“No Tiles Here” – Applying A Concrete Overlay On Tile
Height would be an important detail in this particular home renovation project. The homeowner was making several changes to his kitchen and contacted us about creating a new surface for the floor. The existing concrete floor was covered by a layer of tile.
Normally, we would remove the tile, clean the exposed concrete floor, and then pour the new concrete overlay on top of the existing concrete floor. We wouldn’t be doing that this time. The homeowner didn’t want us to pull up the tile. Instead, he wanted us to lay down a new microfinish concrete overlay directly on top of the tile.
His reason was simple. He was concerned about the height of the renovated floor. The tile, along with the thinset layer underneath it that adhered it to the concrete floor, was 1/2″ tall. The microfinish overlay, once cured, would be 1/8″ tall. The kitchen floor butted against a section of tile that would remain untouched by the renovations, and the homeowner wanted the renovated kitchen floor to maintain the same height as the untouched tile section. If we removed the tile and then laid down the concrete overlay, the kitchen floor would drop by a total of 3/8″, meanwhile, if we lay the concrete overlay over tile, this would add 1/8″. The homeowner decided that the extra 1/8″ of height was the best way to go.
Placing a concrete overlay over tile isn’t always an option. This process is ideal only if the tile is stable. If the tile ever loosens in the future, it would bring the overlay up with it. There are some benefits to laying a concrete overlay over tile. We didn’t need to pull up the tile and then clean the exposed concrete floor underneath, so this option saves some time and expense plus you don’t have any issues with the baseboards being too high off the finished floor after the tile was removed.
That said, it’s not the easiest process, before we poured any of the concrete overlay over tile, we had to grind the surface of the tile layer. This allows the microfinish to stick tightly to it. If we skipped the grinding and, instead, pour the overlay onto unprepped tiles, the overlay would stick about as effectively as glue would to glass, i.e., it would but not very well, and it could be more likely to peel up later. We got to work by grinding the tile. The first photo shows the original tile floor before while the second shows the tiles after we ground them.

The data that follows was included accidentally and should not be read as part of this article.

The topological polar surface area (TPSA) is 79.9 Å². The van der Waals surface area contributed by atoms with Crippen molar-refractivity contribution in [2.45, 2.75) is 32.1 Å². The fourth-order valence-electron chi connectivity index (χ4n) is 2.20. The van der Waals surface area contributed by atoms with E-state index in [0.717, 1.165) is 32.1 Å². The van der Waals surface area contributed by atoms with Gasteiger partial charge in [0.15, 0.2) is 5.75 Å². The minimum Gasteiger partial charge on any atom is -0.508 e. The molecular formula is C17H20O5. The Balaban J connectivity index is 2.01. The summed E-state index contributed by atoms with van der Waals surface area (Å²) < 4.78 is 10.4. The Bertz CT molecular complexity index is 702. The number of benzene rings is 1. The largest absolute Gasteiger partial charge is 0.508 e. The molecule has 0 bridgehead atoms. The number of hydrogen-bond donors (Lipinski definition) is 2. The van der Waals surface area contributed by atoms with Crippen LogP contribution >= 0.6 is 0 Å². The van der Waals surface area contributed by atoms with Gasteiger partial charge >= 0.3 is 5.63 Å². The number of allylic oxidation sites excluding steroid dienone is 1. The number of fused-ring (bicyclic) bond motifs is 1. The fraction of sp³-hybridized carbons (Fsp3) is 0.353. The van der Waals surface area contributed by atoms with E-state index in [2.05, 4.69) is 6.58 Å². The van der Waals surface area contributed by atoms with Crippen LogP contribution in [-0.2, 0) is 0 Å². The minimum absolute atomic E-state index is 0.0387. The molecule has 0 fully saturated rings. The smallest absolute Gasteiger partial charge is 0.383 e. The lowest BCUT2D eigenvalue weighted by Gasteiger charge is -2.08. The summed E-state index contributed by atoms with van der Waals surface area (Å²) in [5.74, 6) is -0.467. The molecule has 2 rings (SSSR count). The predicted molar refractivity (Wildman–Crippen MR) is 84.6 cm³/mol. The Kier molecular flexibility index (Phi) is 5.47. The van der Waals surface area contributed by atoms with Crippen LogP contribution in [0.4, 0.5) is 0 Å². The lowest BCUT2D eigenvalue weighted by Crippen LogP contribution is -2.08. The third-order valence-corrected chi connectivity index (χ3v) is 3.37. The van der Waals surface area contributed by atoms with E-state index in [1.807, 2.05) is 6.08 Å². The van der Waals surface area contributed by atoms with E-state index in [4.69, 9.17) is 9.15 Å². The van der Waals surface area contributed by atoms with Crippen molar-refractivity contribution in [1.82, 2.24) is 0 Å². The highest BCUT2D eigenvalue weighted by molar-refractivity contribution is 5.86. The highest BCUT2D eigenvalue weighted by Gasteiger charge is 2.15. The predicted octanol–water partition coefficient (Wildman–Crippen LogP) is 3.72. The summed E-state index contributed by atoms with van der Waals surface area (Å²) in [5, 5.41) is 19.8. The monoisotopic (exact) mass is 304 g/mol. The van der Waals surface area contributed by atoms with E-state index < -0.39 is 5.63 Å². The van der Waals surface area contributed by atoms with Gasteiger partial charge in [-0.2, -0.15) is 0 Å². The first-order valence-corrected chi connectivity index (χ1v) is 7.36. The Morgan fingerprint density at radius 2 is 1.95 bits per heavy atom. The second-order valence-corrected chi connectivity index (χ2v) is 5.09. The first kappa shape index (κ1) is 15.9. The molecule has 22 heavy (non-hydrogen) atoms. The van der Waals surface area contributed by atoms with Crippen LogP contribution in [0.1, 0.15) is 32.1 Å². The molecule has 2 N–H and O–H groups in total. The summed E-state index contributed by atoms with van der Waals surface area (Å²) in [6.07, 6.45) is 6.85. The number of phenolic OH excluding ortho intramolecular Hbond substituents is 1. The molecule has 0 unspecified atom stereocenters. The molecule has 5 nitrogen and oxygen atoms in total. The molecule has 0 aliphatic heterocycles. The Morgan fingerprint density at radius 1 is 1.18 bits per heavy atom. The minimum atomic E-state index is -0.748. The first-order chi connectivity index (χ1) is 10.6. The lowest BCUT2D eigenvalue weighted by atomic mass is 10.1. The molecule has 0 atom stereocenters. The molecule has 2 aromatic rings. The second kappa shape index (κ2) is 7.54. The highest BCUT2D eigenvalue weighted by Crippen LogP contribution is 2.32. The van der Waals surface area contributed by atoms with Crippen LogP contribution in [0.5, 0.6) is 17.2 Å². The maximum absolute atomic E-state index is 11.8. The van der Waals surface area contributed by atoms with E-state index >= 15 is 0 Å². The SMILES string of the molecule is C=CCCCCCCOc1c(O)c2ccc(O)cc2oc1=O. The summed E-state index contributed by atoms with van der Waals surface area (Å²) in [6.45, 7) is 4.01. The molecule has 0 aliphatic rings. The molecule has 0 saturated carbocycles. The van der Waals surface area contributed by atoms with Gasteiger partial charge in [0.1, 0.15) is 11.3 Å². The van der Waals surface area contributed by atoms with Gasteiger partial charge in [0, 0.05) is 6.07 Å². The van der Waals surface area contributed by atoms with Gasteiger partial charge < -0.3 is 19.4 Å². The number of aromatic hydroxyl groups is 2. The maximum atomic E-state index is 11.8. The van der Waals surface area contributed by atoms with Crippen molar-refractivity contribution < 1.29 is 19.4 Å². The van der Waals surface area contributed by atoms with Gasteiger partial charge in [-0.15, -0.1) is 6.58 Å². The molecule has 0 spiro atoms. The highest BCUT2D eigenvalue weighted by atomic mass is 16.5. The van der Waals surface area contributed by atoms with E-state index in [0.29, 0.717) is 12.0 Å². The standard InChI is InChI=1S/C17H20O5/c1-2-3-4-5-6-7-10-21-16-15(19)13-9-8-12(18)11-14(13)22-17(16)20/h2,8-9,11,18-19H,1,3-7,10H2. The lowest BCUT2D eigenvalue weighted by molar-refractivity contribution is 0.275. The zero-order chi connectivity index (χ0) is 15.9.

If you look carefully you will see something that there is a cement like material between each tile that is called grout, it fills in the gap between the tiles. We have to seal this off and we use an epoxy to do so. Epoxy is a plastic-like material that, once cured, will become as hard as rock. The epoxy also helps prevent the thin microfinish overlay from sinking into the grout lines and creating a shadow of the tiles in the finished floor. It also prevents moisture from coming up through the concrete slab and into the concrete overlay.
After all that prep we laid down a skim coat overlay layer. In a microfinish concrete project like this one, a skim coat acts as a bond coat between the upper microfinish layer and the layer beneath it. The skim coat completely covered the tile, as shown in the third photo but it is thin enough that some “ghosting” of the tiles is still visible. The epoxy we’d placed inside the grout lines had filled in most of the lines but not all of them. Without the epoxy, however, the ghosting would have been more prominent.
Next, we laid down a layer of microfinish overlay. This layer filled in the ghost images of tiles, creating a smooth surface. To wrap it up we added a color stain that complemented the new kitchen countertop to the new concrete overlay over tile and sealed it with a high gloss polyurethane. The finished kitchen floor was a virtually unnoticeable 1/8″ taller than the section of tile adjacent to it and the homeowner was ecstatic about his new stained concrete floor.